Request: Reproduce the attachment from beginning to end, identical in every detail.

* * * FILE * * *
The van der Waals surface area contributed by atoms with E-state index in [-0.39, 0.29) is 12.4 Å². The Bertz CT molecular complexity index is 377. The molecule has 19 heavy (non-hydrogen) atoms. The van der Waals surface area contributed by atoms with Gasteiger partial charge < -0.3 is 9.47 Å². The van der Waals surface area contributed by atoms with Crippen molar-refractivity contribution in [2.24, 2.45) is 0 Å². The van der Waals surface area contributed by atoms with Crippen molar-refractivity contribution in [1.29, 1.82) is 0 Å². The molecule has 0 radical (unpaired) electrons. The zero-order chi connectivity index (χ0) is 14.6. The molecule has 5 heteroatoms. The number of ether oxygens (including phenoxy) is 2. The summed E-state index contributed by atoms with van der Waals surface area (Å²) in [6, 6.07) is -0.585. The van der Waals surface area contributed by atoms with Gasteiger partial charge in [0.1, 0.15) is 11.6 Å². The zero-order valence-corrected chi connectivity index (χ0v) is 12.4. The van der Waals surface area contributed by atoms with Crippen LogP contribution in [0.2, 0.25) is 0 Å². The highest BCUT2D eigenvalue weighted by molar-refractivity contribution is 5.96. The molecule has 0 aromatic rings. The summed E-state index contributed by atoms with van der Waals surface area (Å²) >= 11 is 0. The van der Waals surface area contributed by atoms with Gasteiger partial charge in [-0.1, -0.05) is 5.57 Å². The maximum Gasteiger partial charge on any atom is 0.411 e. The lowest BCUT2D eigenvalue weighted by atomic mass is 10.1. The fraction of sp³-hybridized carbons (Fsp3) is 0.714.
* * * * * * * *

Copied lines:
The van der Waals surface area contributed by atoms with E-state index in [-0.39, 0.29) is 12.4 Å². The Bertz CT molecular complexity index is 377. The molecule has 19 heavy (non-hydrogen) atoms. The van der Waals surface area contributed by atoms with Gasteiger partial charge < -0.3 is 9.47 Å². The van der Waals surface area contributed by atoms with Crippen molar-refractivity contribution in [2.24, 2.45) is 0 Å². The van der Waals surface area contributed by atoms with Crippen molar-refractivity contribution in [1.29, 1.82) is 0 Å². The molecule has 0 radical (unpaired) electrons. The zero-order chi connectivity index (χ0) is 14.6. The molecule has 5 heteroatoms. The number of ether oxygens (including phenoxy) is 2. The summed E-state index contributed by atoms with van der Waals surface area (Å²) in [6, 6.07) is -0.585. The van der Waals surface area contributed by atoms with Gasteiger partial charge in [0.1, 0.15) is 11.6 Å². The zero-order valence-corrected chi connectivity index (χ0v) is 12.4. The van der Waals surface area contributed by atoms with Crippen LogP contribution in [0.2, 0.25) is 0 Å². The highest BCUT2D eigenvalue weighted by molar-refractivity contribution is 5.96. The molecule has 0 aromatic rings. The summed E-state index contributed by atoms with van der Waals surface area (Å²) >= 11 is 0. The van der Waals surface area contributed by atoms with Gasteiger partial charge in [-0.1, -0.05) is 5.57 Å². The maximum Gasteiger partial charge on any atom is 0.411 e. The lowest BCUT2D eigenvalue weighted by atomic mass is 10.1. The fraction of sp³-hybridized carbons (Fsp3) is 0.714.